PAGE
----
In this introduction, Vigo crosscuts between the wedding processional and the frantic movements of another set of bodies: Père Jules (Michel Simon) and the young shipmate (Louis Lefebvre). The two men exit the church before our first encounter with Jean and Juliette, holding hands as they race back to the barge and prepare for the new patronne. The substitution of two men (one old, the other young) for the beautiful couple is a visual gag – one of many scattered throughout the film and the surrealist canon; however, it also signals the film’s much broader play with bodies, genders and types. As Jean crawls on all fours to greet his new wife and characters dissolve in heavy fog, L’Atalante questions the stability of visual knowledge and rigid visual forms. Père Jules is an important example of this epistemic flexibility and uncertainty. Among the crew of domestic travellers, he is the spectre of colonialism and the embodiment of the exotic threat. Beneath his tattered clothes, he reveals a sprawling map of tattoos, including a male face (that ‘smokes’ from his belly button) and a female figure that stretches out across his back. Adorned in Juliette’s skirt, he transforms into a woman, a member of a primitive tribe, and a matador in Seville. And he describes a photograph of a nude black woman hanging on his cabin wall as ‘Me, when I was young’. Another set of gags, to be sure, but also something more. Like so many aspects of the film, Père Jules is fluid, mercurial, a patchwork of other times and places. For Michael Temple, Père Jules and L’Atalante are inextricably, symbiotically joined: ‘Père Jules becomes the film’s decentred centre, everywhere and nowhere, palpably dispersed in every sound and image, as if Simon’s body and voice had somehow got into the grain of the filmstock’ (2005: 132). The comparison speaks to the unstructured and ephemeral qualities that define Père Jules – torn and dispersed across the celluloid – as well as the collage of influences and inscriptions that L’Atalante shares with the ageing sailor.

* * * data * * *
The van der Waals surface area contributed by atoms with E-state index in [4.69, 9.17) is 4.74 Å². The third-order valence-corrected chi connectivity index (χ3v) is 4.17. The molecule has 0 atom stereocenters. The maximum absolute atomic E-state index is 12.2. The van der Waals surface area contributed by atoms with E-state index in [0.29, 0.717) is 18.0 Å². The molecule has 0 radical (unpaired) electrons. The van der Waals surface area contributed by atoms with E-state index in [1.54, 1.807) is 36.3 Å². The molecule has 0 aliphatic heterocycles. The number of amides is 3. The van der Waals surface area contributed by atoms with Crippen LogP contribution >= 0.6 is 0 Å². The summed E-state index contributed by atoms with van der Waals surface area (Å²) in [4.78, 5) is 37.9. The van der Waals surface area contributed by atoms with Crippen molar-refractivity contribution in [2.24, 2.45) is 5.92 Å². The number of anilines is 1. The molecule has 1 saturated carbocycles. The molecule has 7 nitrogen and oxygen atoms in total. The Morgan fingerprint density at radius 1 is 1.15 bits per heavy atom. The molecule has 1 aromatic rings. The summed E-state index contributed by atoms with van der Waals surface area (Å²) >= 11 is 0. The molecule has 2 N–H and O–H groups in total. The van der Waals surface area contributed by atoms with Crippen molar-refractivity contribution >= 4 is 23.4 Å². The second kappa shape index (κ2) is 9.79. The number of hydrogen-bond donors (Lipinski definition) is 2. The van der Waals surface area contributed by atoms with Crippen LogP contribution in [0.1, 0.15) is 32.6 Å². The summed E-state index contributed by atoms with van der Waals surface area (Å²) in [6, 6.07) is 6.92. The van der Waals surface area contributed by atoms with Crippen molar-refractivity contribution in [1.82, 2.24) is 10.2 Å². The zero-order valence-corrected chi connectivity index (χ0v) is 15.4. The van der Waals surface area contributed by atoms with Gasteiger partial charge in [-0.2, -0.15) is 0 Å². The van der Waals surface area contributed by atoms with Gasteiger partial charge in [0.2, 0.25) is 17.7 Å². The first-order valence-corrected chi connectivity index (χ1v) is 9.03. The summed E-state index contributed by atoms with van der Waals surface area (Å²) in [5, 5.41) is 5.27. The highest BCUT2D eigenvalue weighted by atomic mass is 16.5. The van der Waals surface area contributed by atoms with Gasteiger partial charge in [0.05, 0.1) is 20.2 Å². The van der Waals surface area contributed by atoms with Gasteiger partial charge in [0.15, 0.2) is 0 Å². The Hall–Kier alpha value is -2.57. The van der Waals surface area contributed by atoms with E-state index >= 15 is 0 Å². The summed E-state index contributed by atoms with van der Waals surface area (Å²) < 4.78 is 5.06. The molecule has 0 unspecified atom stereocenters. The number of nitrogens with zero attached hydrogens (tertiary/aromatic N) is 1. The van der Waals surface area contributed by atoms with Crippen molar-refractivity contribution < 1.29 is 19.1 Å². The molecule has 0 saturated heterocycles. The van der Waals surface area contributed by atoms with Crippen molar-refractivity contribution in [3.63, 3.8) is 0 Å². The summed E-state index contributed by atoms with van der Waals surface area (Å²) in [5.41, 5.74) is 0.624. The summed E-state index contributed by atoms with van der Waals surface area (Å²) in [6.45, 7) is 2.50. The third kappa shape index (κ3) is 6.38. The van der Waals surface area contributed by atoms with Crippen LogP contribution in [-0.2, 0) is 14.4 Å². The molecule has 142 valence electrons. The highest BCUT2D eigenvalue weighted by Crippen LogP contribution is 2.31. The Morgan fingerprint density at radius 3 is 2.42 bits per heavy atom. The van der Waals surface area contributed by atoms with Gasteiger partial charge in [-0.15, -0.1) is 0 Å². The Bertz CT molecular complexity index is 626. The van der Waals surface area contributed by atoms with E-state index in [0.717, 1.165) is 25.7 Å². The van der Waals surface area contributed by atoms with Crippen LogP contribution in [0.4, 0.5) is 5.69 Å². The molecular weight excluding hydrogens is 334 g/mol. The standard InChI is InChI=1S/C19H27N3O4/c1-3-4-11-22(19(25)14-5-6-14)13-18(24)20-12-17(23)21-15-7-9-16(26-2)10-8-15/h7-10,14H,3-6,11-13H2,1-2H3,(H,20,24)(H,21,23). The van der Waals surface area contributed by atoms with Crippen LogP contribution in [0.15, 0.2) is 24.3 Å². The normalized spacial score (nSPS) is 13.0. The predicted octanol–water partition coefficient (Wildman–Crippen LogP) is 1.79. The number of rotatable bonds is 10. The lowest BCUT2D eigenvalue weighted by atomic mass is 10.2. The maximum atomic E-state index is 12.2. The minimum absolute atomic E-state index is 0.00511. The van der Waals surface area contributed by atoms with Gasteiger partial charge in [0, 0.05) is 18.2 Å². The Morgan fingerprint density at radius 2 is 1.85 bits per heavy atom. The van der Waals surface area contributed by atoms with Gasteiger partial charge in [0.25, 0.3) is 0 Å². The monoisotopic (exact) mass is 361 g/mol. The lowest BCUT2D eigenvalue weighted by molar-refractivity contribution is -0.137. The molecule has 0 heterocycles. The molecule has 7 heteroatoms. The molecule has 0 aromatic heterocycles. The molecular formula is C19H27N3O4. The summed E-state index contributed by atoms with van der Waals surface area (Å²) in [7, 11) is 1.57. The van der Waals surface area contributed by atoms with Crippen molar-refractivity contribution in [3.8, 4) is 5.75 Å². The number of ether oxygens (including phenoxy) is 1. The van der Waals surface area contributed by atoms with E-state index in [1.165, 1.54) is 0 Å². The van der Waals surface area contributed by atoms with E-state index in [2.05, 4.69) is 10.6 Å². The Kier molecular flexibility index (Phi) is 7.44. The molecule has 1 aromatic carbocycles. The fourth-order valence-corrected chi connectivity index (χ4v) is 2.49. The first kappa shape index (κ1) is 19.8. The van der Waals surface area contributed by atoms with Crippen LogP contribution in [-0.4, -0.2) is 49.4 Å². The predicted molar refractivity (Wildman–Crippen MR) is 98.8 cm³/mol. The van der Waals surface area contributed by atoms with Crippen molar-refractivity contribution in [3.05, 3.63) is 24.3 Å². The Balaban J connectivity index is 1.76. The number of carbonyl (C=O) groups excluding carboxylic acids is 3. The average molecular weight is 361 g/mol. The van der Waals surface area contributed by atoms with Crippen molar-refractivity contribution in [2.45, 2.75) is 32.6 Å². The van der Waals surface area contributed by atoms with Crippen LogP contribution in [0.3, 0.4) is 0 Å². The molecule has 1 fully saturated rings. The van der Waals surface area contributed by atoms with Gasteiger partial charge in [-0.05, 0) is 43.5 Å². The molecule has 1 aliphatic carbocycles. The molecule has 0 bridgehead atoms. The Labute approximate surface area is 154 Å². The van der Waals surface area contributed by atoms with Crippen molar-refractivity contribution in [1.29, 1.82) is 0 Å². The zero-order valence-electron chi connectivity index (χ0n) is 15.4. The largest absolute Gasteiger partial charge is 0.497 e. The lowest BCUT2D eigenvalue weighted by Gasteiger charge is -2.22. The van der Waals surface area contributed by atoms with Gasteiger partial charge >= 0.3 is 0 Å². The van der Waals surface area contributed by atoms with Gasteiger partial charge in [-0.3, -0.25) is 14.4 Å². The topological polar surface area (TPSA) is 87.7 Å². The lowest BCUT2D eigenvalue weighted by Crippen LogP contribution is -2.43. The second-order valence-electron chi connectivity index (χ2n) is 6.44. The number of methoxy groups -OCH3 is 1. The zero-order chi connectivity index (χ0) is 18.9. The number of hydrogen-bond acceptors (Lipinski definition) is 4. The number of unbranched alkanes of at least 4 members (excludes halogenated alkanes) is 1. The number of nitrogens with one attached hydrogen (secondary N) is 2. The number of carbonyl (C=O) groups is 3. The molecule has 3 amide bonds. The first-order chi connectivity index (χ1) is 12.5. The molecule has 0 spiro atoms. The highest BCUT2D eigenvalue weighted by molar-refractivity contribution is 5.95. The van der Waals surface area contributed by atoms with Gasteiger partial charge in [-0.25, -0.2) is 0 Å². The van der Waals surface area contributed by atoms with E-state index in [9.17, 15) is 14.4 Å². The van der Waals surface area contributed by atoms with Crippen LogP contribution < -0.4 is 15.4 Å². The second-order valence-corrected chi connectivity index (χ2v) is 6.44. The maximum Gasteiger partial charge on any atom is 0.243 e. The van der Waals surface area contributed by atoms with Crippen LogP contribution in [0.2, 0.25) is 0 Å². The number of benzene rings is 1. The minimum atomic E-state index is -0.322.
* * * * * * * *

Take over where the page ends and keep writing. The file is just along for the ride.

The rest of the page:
Technically, L’Atalante is a narrative film. It contains a skeletal set of plot points, inherited from a script written by Jean Guinée. Love is found in the countryside, lost in the modern city, and eventually regained on the canal. But when ‘L’Atalante’ initially departs, the film and its characters go almost nowhere (that is, until they dock in Paris). There are no recognisable landmarks: just water, a boat, and an indiscriminate shoreline. Meaning emerges out of the mise-en-scène, or the physical and material world of the film, rather than the clarity or accumulation of narrative events. L’Atalante draws our attention to the barge’s cramped interiors, overflowing with dirty dishes and laundry to be done, broken-down machines, and dozens of cats that scratch, breed and blur with the dishevelled Père Jules. The camera squeezes in between objects and bodies, and presents the domestic spaces in awkward, proximate views. Truffaut accused L’Atalante of having smelly feet, an assessment that foregrounds both the corporeal and extra-visual aspects of the film (1978: 27). L’Atalante is tactile, textured, and scented with the grime of the working everyday. But for all of its investments in the sensory-material experience of life spent and worked along the canals, L’Atalante shares in the surrealist search for the marvellous and the magical in the most common of matter. For surrealist poet and novelist Louis Aragon, cinema was privileged in its ability to ‘endow with a poetic value that which does not yet possess it, to wilfully restrict the field of vision so as to intensify its expression’ (2000: 52). In Père Jules’s cabin (and the film’s most famous scene), Juliette uncovers his stash of trinkets, an oasis of memory and global travel. For Jean, the cabin is filled with disgusting junk. For Jules, it is a collection of the ‘most beautiful things’. But for Juliette, the objects liberate her from the drudgery of life on the canals, sending her imagination to the open sea.